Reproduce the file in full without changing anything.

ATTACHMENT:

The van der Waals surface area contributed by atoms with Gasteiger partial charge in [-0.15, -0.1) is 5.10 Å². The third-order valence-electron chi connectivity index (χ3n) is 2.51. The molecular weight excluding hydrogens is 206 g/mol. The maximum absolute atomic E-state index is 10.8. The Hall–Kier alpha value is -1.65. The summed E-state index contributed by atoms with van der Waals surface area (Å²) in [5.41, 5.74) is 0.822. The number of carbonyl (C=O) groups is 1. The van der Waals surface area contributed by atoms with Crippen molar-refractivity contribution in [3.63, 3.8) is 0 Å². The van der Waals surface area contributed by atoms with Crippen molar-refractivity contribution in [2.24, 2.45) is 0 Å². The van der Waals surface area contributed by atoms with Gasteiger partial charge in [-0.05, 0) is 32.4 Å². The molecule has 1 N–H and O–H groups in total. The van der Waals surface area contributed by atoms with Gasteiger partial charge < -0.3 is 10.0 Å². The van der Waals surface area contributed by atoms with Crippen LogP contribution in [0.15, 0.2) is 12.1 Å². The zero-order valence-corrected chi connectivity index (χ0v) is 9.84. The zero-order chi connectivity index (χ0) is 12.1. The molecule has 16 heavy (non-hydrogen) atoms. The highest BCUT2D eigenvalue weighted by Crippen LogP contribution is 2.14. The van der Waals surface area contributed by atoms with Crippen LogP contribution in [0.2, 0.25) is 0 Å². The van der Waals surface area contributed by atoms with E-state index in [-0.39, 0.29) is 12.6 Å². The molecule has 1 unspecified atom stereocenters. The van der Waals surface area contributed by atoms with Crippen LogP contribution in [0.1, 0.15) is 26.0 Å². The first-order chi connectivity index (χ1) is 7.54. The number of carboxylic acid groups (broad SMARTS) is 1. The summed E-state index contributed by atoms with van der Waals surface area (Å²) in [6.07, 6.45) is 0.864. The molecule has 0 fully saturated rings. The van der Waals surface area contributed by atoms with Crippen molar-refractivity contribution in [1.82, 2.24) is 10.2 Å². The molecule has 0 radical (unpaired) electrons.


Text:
The van der Waals surface area contributed by atoms with Gasteiger partial charge in [-0.15, -0.1) is 5.10 Å². The third-order valence-electron chi connectivity index (χ3n) is 2.51. The molecular weight excluding hydrogens is 206 g/mol. The maximum absolute atomic E-state index is 10.8. The Hall–Kier alpha value is -1.65. The summed E-state index contributed by atoms with van der Waals surface area (Å²) in [5.41, 5.74) is 0.822. The number of carbonyl (C=O) groups is 1. The van der Waals surface area contributed by atoms with Crippen molar-refractivity contribution in [3.63, 3.8) is 0 Å². The van der Waals surface area contributed by atoms with Crippen molar-refractivity contribution in [2.24, 2.45) is 0 Å². The van der Waals surface area contributed by atoms with Gasteiger partial charge in [-0.05, 0) is 32.4 Å². The molecule has 1 N–H and O–H groups in total. The van der Waals surface area contributed by atoms with Gasteiger partial charge < -0.3 is 10.0 Å². The van der Waals surface area contributed by atoms with Crippen LogP contribution in [0.15, 0.2) is 12.1 Å². The zero-order valence-corrected chi connectivity index (χ0v) is 9.84. The zero-order chi connectivity index (χ0) is 12.1. The molecule has 16 heavy (non-hydrogen) atoms. The highest BCUT2D eigenvalue weighted by Crippen LogP contribution is 2.14. The van der Waals surface area contributed by atoms with Crippen LogP contribution in [0.2, 0.25) is 0 Å². The van der Waals surface area contributed by atoms with E-state index in [-0.39, 0.29) is 12.6 Å². The molecule has 1 unspecified atom stereocenters. The van der Waals surface area contributed by atoms with Crippen LogP contribution in [0.1, 0.15) is 26.0 Å². The first-order chi connectivity index (χ1) is 7.54. The number of carboxylic acid groups (broad SMARTS) is 1. The summed E-state index contributed by atoms with van der Waals surface area (Å²) in [6.07, 6.45) is 0.864. The molecule has 0 fully saturated rings. The van der Waals surface area contributed by atoms with Crippen molar-refractivity contribution in [1.82, 2.24) is 10.2 Å². The molecule has 0 radical (unpaired) electrons.